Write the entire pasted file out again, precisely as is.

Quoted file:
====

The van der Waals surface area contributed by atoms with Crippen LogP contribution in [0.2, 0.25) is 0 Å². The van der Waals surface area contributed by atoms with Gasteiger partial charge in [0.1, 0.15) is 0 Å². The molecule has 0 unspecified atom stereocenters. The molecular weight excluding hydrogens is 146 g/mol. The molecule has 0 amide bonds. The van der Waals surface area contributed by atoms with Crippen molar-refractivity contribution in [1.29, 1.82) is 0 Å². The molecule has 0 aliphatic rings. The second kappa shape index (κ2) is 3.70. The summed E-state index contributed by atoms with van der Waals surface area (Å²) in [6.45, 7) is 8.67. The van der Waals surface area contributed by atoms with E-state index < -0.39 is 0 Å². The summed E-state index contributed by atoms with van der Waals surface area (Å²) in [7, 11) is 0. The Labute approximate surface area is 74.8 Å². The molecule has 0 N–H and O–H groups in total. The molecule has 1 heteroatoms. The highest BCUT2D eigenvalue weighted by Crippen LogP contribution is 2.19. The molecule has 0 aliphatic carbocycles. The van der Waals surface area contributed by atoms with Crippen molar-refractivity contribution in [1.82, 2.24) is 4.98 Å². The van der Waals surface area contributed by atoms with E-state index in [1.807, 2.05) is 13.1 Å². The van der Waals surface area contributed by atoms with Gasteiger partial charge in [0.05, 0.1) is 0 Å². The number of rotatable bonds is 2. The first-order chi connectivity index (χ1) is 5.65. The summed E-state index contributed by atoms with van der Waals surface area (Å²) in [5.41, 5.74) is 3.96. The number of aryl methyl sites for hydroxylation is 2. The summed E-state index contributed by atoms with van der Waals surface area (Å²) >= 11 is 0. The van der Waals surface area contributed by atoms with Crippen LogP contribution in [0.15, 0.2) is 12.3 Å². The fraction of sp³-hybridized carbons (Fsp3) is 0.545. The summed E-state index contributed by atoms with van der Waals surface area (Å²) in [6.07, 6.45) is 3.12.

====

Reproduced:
The van der Waals surface area contributed by atoms with Crippen LogP contribution in [0.2, 0.25) is 0 Å². The van der Waals surface area contributed by atoms with Gasteiger partial charge in [0.1, 0.15) is 0 Å². The molecule has 0 unspecified atom stereocenters. The molecular weight excluding hydrogens is 146 g/mol. The molecule has 0 amide bonds. The van der Waals surface area contributed by atoms with Crippen molar-refractivity contribution in [1.29, 1.82) is 0 Å². The molecule has 0 aliphatic rings. The second kappa shape index (κ2) is 3.70. The summed E-state index contributed by atoms with van der Waals surface area (Å²) in [6.45, 7) is 8.67. The van der Waals surface area contributed by atoms with E-state index < -0.39 is 0 Å². The summed E-state index contributed by atoms with van der Waals surface area (Å²) in [7, 11) is 0. The Labute approximate surface area is 74.8 Å². The molecule has 0 N–H and O–H groups in total. The molecule has 1 heteroatoms. The highest BCUT2D eigenvalue weighted by Crippen LogP contribution is 2.19. The molecule has 0 aliphatic carbocycles. The van der Waals surface area contributed by atoms with Crippen molar-refractivity contribution in [1.82, 2.24) is 4.98 Å². The van der Waals surface area contributed by atoms with E-state index in [1.807, 2.05) is 13.1 Å². The van der Waals surface area contributed by atoms with Gasteiger partial charge in [0.05, 0.1) is 0 Å². The number of rotatable bonds is 2. The first-order chi connectivity index (χ1) is 5.65. The summed E-state index contributed by atoms with van der Waals surface area (Å²) in [5.41, 5.74) is 3.96. The number of aryl methyl sites for hydroxylation is 2. The summed E-state index contributed by atoms with van der Waals surface area (Å²) >= 11 is 0. The van der Waals surface area contributed by atoms with Crippen LogP contribution in [0.15, 0.2) is 12.3 Å². The fraction of sp³-hybridized carbons (Fsp3) is 0.545. The summed E-state index contributed by atoms with van der Waals surface area (Å²) in [6.07, 6.45) is 3.12.